February 11, 2013, Washington, DC: On a trip through the airport this fall, I picked up the magazine Foreign Policy. It’s a publication I rarely read, but this was the Cities Issue, jam packed with articles about the world’s urban landscapes. Statistics about the global population and a piece on “The Rise and Fall and Rise of the New Shanghai” were fascinating, but what resonated most was an interview with Chinese dissident and artist Ai Weiwei. The interview, titled “Twitter is My City”, was striking due to its emphasis on the power of place as it relates to freedom, choice, expression and ownership.
“A home can be poor, and we’ll still love it because it belongs to us,” Weiwei told reporter Jonathan Landreth. “It can show our feeling, our attachment, our memory, and our hope for the future.”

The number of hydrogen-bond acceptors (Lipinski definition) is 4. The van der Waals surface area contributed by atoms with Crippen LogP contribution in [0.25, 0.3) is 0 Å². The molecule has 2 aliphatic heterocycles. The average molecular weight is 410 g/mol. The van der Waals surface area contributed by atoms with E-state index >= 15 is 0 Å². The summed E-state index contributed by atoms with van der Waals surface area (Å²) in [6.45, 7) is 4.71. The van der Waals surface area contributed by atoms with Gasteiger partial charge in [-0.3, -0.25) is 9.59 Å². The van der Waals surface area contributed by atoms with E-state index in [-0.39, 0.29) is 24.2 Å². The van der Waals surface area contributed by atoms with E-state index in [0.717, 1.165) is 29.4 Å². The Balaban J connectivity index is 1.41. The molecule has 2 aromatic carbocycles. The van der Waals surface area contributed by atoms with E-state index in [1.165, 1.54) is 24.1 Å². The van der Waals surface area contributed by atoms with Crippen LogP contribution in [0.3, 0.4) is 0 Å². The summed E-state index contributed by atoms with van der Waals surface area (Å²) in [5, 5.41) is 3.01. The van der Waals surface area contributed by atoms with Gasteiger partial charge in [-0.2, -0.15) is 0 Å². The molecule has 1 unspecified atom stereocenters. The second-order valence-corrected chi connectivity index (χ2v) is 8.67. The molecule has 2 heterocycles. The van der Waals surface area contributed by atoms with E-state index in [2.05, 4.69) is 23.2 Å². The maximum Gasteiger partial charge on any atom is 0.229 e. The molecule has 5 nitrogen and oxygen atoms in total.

But Weiwei doesn’t feel at home in his hometown of Beijing: “Beijing’s greatest problem is that it never belongs to its people,” he says. Instead, he asserts, “Twitter is my city, my favorite city. I can talk to anybody I want to.”
I thought about that article again Saturday while visiting Ai Weiwei’s “According to What?” exhibit now on display at the Hirshhorn Museum on the National Mall. I thought about the fact that I had walked down to the museum and strolled through the exhibit while the artist himself has not: Weiwei is not free to travel and is currently barred from leaving China. I thought about the careful thought we give to ensuring that our homes between four walls express and reflect who we are, but we give less thought to the fact that we are free to express ourselves everyday on our city streets and in our public spaces. The place we live belongs to us. It is full of opinions and full of options. But what I sometimes take for granted is that the choice is ours: On any given day, we can experience our city and our hometown in any way we so desire.